Internships Give Avila Students Professional Advantage
Reaching graduation is just the first big challenge facing college students. Finding a job, or even knowing where to start looking, is the next formidable hurdle waiting for graduates when they receive their degree.
But for students such as junior Colin Hendricks, that upcoming hurdle is a bit less daunting thanks to the internship opportunities and professional resources available at Avila.
Hendricks has been a part of Cerner’s business apprenticeship program since last November as a user interface (UI) designer. While it’s not how he originally envisioned utilizing his skills, he quickly came to appreciate the skills and resources he has gained.
“I felt the past two years I was headed toward more of a traditional marketing career path,” he said. “However, when this opportunity came along, I started to consider doing user experience (UX) design because it’s such an incredible opportunity.”
The Cerner Business Apprenticeship program is a multi-semester internship path toward potential employment after graduation where interns work 20 hours a week during the school year and 40 hours a week during the summer. Balancing the demands of the position with a full course load has been a challenge for Hendricks, but he’s embraced it.
“Luckily for me, my professors have been very understanding about the requirements of the apprenticeship program,” he said. “When I had a work-study position at Avila, I’d already scheduled my coursework around those demands, so it wasn’t a big shift. I’ve been able to take some classes online and some night courses as well to make it work.”
In addition to being a part-time job for some students, an internship can also earn college credit while preparing students to find employment after graduation. Through the Avila Promise, incoming students are guaranteed a research or internship opportunity, giving them a head start professional upon graduation.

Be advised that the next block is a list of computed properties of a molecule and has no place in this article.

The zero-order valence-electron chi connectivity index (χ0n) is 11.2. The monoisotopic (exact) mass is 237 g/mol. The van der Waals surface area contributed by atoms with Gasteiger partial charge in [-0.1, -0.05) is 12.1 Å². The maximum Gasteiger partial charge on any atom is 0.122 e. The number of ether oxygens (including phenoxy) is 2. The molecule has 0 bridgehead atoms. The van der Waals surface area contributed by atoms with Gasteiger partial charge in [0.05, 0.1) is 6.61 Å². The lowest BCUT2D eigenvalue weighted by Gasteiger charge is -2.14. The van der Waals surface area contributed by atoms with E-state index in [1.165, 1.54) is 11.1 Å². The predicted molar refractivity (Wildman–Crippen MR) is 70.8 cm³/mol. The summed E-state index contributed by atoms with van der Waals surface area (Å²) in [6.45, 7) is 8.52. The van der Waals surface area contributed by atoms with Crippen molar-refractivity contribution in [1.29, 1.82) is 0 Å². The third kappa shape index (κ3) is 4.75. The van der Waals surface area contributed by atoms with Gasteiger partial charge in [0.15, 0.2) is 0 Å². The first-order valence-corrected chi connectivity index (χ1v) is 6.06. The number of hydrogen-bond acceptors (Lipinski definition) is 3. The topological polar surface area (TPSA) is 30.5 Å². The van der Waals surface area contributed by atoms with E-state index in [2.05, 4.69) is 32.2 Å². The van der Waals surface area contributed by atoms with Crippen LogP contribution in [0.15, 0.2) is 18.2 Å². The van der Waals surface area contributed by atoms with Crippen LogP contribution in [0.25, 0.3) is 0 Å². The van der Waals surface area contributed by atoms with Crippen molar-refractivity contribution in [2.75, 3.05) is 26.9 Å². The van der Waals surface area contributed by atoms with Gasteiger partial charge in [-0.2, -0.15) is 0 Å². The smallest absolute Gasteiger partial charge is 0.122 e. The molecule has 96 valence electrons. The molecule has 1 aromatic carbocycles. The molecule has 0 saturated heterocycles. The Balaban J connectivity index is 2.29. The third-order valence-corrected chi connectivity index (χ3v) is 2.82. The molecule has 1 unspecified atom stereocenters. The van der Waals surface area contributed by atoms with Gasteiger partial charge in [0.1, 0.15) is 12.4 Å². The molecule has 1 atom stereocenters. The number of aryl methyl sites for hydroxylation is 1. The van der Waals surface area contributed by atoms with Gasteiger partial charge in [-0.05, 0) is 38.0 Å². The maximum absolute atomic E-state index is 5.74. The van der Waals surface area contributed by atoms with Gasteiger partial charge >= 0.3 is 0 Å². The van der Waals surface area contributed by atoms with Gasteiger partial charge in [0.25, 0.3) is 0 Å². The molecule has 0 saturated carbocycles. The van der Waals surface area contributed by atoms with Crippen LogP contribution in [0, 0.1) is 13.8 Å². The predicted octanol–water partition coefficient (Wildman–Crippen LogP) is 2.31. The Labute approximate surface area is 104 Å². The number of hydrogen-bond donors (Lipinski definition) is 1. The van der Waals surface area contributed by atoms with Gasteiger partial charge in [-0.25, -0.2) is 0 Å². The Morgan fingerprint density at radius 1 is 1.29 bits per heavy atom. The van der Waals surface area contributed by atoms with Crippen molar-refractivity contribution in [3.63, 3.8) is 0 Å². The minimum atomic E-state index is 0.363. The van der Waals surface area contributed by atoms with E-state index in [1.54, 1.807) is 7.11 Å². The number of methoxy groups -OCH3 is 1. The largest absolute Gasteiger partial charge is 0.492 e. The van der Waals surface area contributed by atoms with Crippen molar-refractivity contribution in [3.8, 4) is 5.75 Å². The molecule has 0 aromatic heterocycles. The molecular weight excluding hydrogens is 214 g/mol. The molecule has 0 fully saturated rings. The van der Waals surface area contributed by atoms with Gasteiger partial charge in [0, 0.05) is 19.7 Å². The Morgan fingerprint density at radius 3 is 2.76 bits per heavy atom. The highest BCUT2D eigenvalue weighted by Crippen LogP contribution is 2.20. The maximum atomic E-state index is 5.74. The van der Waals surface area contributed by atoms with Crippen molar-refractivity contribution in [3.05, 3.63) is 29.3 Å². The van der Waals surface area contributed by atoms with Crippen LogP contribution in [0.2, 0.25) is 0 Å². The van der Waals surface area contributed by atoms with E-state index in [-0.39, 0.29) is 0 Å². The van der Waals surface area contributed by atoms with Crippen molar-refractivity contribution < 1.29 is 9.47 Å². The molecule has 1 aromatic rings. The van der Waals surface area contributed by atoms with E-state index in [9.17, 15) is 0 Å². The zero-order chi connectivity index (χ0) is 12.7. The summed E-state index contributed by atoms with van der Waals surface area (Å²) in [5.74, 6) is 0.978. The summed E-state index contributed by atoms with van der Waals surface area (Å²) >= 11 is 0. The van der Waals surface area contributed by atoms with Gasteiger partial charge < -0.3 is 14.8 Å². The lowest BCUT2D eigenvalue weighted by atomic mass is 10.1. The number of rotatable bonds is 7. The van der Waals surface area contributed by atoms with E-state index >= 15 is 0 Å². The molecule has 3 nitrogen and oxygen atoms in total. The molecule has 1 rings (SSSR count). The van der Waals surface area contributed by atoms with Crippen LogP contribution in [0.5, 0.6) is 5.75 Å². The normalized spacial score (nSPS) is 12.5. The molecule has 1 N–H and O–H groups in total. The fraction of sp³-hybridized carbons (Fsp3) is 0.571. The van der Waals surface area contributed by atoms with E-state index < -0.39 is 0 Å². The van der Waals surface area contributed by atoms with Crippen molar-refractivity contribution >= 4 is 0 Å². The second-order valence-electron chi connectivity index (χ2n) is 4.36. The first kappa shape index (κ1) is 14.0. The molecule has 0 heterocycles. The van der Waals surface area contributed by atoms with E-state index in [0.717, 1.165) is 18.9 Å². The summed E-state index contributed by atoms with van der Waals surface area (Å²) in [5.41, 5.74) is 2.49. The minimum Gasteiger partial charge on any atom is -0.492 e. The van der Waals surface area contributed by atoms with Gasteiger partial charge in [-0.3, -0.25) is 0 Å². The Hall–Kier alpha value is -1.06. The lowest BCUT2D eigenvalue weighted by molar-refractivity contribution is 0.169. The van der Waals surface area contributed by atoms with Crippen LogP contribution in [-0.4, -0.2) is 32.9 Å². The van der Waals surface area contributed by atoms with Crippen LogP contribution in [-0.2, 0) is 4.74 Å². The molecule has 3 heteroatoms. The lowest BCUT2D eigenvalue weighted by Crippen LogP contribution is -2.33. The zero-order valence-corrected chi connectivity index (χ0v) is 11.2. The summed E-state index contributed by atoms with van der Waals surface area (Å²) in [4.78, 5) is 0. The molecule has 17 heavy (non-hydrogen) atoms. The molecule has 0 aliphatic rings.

“Students who secure an internship or research opportunity during their undergraduate experience have such an advantage,” said Anastasia Caffrey, MBA, director of community engagement. “In my role, I build relationships with companies that can offer our students an experience that fits their career goals and will challenge them to be successful in the professional space.”
According to associate professor Eric Winter, MFA, internships give Avila students an opportunity to introduce themselves to a potential future employer and also allow them to apply their learning experiences to real-world problems.
“(An internship) gives students an opportunity to test out different work environments and inform possible goals post-college,” Winter said. “As a career dominated by ever-changing technology, a design internship is particularly beneficial in exposing students to what the industry is currently using.”
It was thanks to Winter that Hendricks found out about the position. Two months of interviews later, he was selected. His courses at Avila helped prepare him for the demands of the position.
“My professors have structured their classes to be more project-based and also gave us opportunities to work with local companies,” he said. “We met with the clients to discover their needs and vision about a project, and it was on us to implement what we found out. I ended up making a promotional video for a local coffee shop.”
He also credits Avila’s size and emphasis on building strong relationships as being key to him feeling comfortable in a corporate environment so quickly.
“The one-on-one conversations with professors is extremely valuable and so important for learning,” he said. “If you go to a large university, it’s hard to have that sort of friend or mentor relationship with your adviser. I felt very comfortable really quickly when I got to Avila.
“That was really big for me when I started at Cerner because they also emphasize treating everyone similarly, with less emphasis on hierarchy. I’m not treated differently than any other employee. Because of my experience at Avila, I felt very at home as soon as I started at Cerner.”